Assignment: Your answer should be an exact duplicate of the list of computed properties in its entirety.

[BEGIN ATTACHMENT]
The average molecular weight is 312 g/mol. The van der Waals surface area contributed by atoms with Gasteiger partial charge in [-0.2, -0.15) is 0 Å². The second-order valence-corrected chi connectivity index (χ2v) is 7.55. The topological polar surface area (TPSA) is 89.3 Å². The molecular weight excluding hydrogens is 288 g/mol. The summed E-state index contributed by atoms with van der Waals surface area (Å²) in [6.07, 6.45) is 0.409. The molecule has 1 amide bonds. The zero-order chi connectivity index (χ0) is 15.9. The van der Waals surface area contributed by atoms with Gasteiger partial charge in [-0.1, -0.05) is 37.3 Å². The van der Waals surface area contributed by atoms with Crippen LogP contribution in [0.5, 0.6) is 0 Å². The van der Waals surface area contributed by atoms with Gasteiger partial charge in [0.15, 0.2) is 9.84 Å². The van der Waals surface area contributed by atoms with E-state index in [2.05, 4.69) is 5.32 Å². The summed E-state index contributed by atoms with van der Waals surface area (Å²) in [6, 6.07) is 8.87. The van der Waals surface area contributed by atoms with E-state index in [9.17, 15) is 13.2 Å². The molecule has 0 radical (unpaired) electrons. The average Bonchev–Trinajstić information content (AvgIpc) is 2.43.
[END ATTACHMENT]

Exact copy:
The average molecular weight is 312 g/mol. The van der Waals surface area contributed by atoms with Gasteiger partial charge in [-0.2, -0.15) is 0 Å². The second-order valence-corrected chi connectivity index (χ2v) is 7.55. The topological polar surface area (TPSA) is 89.3 Å². The molecular weight excluding hydrogens is 288 g/mol. The summed E-state index contributed by atoms with van der Waals surface area (Å²) in [6.07, 6.45) is 0.409. The molecule has 1 amide bonds. The zero-order chi connectivity index (χ0) is 15.9. The van der Waals surface area contributed by atoms with Gasteiger partial charge in [-0.1, -0.05) is 37.3 Å². The van der Waals surface area contributed by atoms with Crippen LogP contribution in [0.5, 0.6) is 0 Å². The van der Waals surface area contributed by atoms with Gasteiger partial charge in [0.15, 0.2) is 9.84 Å². The van der Waals surface area contributed by atoms with E-state index in [2.05, 4.69) is 5.32 Å². The summed E-state index contributed by atoms with van der Waals surface area (Å²) in [6, 6.07) is 8.87. The van der Waals surface area contributed by atoms with E-state index in [9.17, 15) is 13.2 Å². The molecule has 0 radical (unpaired) electrons. The average Bonchev–Trinajstić information content (AvgIpc) is 2.43.